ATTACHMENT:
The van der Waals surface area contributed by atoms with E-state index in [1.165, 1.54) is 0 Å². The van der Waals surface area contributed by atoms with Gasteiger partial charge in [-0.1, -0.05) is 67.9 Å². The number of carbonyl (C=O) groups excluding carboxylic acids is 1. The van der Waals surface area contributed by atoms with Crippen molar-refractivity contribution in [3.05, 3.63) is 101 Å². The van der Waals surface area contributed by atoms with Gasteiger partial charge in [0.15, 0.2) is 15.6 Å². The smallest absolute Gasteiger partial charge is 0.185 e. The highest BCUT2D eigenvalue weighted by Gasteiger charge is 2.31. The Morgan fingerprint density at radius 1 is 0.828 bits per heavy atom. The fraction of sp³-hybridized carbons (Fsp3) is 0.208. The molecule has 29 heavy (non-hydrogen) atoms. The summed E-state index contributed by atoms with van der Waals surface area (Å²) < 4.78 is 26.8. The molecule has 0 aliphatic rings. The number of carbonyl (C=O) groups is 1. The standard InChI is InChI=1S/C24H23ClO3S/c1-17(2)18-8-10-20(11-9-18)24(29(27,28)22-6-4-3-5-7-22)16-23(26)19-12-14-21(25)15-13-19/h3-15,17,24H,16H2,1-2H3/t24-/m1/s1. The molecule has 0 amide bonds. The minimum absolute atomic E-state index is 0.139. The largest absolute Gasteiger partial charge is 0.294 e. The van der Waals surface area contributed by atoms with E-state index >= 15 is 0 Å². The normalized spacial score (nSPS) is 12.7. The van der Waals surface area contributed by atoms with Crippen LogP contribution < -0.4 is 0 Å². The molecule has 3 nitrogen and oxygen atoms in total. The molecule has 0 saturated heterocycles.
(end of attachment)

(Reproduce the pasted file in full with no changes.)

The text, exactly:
The van der Waals surface area contributed by atoms with E-state index in [1.165, 1.54) is 0 Å². The van der Waals surface area contributed by atoms with Gasteiger partial charge in [-0.1, -0.05) is 67.9 Å². The number of carbonyl (C=O) groups excluding carboxylic acids is 1. The van der Waals surface area contributed by atoms with Crippen molar-refractivity contribution in [3.05, 3.63) is 101 Å². The van der Waals surface area contributed by atoms with Gasteiger partial charge in [0.15, 0.2) is 15.6 Å². The smallest absolute Gasteiger partial charge is 0.185 e. The highest BCUT2D eigenvalue weighted by Gasteiger charge is 2.31. The Morgan fingerprint density at radius 1 is 0.828 bits per heavy atom. The fraction of sp³-hybridized carbons (Fsp3) is 0.208. The molecule has 29 heavy (non-hydrogen) atoms. The summed E-state index contributed by atoms with van der Waals surface area (Å²) < 4.78 is 26.8. The molecule has 0 aliphatic rings. The number of carbonyl (C=O) groups is 1. The standard InChI is InChI=1S/C24H23ClO3S/c1-17(2)18-8-10-20(11-9-18)24(29(27,28)22-6-4-3-5-7-22)16-23(26)19-12-14-21(25)15-13-19/h3-15,17,24H,16H2,1-2H3/t24-/m1/s1. The molecule has 0 amide bonds. The minimum absolute atomic E-state index is 0.139. The largest absolute Gasteiger partial charge is 0.294 e. The van der Waals surface area contributed by atoms with E-state index >= 15 is 0 Å². The normalized spacial score (nSPS) is 12.7. The van der Waals surface area contributed by atoms with Crippen LogP contribution < -0.4 is 0 Å². The molecule has 3 nitrogen and oxygen atoms in total. The molecule has 0 saturated heterocycles.